Although the concept and practice of bump-fire has been around for quite some time, more recent years have seen devices created that facilitate this method and help to make it a little less sloppy. The first of its kind was probably Bill Akins’ Akins Accelerator, the patent for which was applied for in the late ’90s and granted in 2000 and subsequently purchased by a company called FosTech.
Two companies currently dominate the market for devices that attach to your rifle to facilitate bump-fire action (a/k/a bumpstocks): Slide-Fire and FosTech. To say that Bill Akins’s invention has followed a rocky path would be accurate, and this market segment has been rife with legal turmoil ever since (Slide Fire makes bumpstocks, FosTech sues Slide Fire, Slide Fire gets patent allowance, Bump Fire Systems make bumpstocks, Slide Fire sues Bump Fire Systems, Bump Fire System disappears, and so on).
Slide-Fire makes a line of after-market stocks that are installed on your AR-15 or AK-47 style rifle (or Saiga), which take full advantage of the recoil impulse to allow the trigger to travel rearward enough from the trigger finger (which rests firmly on a shelf) to achieve full reset before being pulled back forward onto the trigger for follow-on shots. Slide Fire’s injection molded offerings start around $160 and range from the chunky original design to the new, more aesthetically pleasing and, arguably, more functional MOD version.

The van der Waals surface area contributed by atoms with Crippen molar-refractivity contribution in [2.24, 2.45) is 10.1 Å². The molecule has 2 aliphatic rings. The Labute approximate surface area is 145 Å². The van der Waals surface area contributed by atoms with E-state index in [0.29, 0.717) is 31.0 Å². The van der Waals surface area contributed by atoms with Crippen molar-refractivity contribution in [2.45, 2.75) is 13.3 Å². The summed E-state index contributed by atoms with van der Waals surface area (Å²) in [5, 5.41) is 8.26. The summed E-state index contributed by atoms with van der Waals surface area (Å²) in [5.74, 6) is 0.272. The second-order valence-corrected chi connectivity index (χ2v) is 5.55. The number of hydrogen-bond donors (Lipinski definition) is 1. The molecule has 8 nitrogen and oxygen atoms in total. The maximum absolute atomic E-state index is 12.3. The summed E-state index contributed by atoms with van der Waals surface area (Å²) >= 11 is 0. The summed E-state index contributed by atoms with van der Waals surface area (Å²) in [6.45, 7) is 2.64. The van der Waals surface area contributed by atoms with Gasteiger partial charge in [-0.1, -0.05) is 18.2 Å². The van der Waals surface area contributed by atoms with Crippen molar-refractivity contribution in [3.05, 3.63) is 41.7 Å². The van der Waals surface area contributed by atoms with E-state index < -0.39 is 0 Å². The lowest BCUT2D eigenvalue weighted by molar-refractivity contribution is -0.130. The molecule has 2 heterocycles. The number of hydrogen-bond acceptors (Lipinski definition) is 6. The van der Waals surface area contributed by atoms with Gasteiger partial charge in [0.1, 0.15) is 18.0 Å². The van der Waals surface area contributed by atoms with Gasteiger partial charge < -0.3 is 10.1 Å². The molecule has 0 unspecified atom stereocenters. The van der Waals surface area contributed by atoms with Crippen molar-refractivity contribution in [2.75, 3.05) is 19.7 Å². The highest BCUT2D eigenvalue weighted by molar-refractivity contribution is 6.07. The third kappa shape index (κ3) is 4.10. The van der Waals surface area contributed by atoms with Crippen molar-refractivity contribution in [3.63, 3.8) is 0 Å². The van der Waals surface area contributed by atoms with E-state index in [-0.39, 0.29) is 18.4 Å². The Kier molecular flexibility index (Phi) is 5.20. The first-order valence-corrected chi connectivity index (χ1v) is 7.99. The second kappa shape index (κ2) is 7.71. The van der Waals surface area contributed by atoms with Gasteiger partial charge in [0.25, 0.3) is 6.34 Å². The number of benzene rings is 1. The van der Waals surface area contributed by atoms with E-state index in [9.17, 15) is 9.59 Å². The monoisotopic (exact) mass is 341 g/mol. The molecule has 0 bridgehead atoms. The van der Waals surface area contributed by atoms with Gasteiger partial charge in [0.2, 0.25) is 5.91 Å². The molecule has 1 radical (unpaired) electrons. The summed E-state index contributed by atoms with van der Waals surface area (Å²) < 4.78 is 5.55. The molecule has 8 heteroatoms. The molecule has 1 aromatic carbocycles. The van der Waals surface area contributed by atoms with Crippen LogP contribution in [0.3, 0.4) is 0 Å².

FosTech likewise makes bumpstocks for AK- and AR-style rifles called the Bumpski and DefendAR-15, respectively. These machined aluminum offerings function similarly, although prices start substantially higher around $450. This product works essentially the same the Slide-Fire, just a different design. When the stock is placed on the shoulder, the shooter leans into the rifle to help control the recoil, pushes forward with the supporting hand and applies constant pressure to the trigger. To the shooter, it seems like you only pull the trigger once. It takes some practice to resist the urge to man-handle the rifle, but it is worth the effort.
A letter from BATFE says that these stocks have “no automatic mechanical function” and the shooter “must apply constant forward pressure with the non shooting hand and constant rearward pressure with the shooting hand.” Taken together, this means that the stocks, when used on their respective rifles, do not constitute a machine gun and are not subject to NFA regulation.
Another way to get simulated full auto fire is through trigger upgrades. Recall from the earlier definition that a machine gun is a firearm that can fire “more than one shot, without manual reloading, by a single function of the trigger.” The key part here is “single function.” Recent innovative triggers have devised trigger mechanisms that help to not only increase a shooters rate of fire, but to allow shots to be more controlled and well aimed.